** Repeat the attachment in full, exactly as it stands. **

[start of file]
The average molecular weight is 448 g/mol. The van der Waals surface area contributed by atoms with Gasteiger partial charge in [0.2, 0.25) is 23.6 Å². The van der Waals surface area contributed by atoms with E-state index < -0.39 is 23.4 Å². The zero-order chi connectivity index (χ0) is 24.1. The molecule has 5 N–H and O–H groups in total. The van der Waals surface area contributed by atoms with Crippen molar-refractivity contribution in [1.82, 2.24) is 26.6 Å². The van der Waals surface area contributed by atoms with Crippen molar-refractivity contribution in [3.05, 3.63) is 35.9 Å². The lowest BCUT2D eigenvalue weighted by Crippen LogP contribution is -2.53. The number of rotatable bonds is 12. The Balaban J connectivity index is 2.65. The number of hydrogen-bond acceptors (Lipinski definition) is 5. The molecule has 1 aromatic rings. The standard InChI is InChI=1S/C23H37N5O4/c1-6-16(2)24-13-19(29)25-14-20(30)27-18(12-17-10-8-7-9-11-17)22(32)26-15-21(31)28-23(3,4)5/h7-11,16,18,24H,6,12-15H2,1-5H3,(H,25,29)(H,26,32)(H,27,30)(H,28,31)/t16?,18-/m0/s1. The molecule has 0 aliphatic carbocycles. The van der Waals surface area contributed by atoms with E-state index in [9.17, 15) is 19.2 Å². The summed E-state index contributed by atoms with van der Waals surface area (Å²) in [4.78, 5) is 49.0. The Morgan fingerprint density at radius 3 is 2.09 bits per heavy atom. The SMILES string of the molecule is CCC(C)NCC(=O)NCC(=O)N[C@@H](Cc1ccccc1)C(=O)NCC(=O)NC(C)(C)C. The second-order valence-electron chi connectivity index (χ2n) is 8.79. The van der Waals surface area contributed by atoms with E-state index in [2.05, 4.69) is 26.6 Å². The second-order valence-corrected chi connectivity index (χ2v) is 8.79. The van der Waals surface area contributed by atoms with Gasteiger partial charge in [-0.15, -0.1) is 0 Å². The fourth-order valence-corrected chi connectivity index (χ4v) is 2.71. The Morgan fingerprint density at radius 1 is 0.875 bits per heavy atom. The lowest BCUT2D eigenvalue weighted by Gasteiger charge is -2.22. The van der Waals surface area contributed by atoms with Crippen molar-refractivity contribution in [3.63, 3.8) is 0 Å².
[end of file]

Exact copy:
The average molecular weight is 448 g/mol. The van der Waals surface area contributed by atoms with Gasteiger partial charge in [0.2, 0.25) is 23.6 Å². The van der Waals surface area contributed by atoms with E-state index < -0.39 is 23.4 Å². The zero-order chi connectivity index (χ0) is 24.1. The molecule has 5 N–H and O–H groups in total. The van der Waals surface area contributed by atoms with Crippen molar-refractivity contribution in [1.82, 2.24) is 26.6 Å². The van der Waals surface area contributed by atoms with Crippen molar-refractivity contribution in [3.05, 3.63) is 35.9 Å². The lowest BCUT2D eigenvalue weighted by Crippen LogP contribution is -2.53. The number of rotatable bonds is 12. The Balaban J connectivity index is 2.65. The number of hydrogen-bond acceptors (Lipinski definition) is 5. The molecule has 1 aromatic rings. The standard InChI is InChI=1S/C23H37N5O4/c1-6-16(2)24-13-19(29)25-14-20(30)27-18(12-17-10-8-7-9-11-17)22(32)26-15-21(31)28-23(3,4)5/h7-11,16,18,24H,6,12-15H2,1-5H3,(H,25,29)(H,26,32)(H,27,30)(H,28,31)/t16?,18-/m0/s1. The molecule has 0 aliphatic carbocycles. The van der Waals surface area contributed by atoms with E-state index in [9.17, 15) is 19.2 Å². The summed E-state index contributed by atoms with van der Waals surface area (Å²) in [4.78, 5) is 49.0. The Morgan fingerprint density at radius 3 is 2.09 bits per heavy atom. The SMILES string of the molecule is CCC(C)NCC(=O)NCC(=O)N[C@@H](Cc1ccccc1)C(=O)NCC(=O)NC(C)(C)C. The second-order valence-electron chi connectivity index (χ2n) is 8.79. The van der Waals surface area contributed by atoms with E-state index in [2.05, 4.69) is 26.6 Å². The second-order valence-corrected chi connectivity index (χ2v) is 8.79. The van der Waals surface area contributed by atoms with Gasteiger partial charge in [-0.15, -0.1) is 0 Å². The fourth-order valence-corrected chi connectivity index (χ4v) is 2.71. The Morgan fingerprint density at radius 1 is 0.875 bits per heavy atom. The lowest BCUT2D eigenvalue weighted by Gasteiger charge is -2.22. The van der Waals surface area contributed by atoms with Crippen molar-refractivity contribution in [3.63, 3.8) is 0 Å².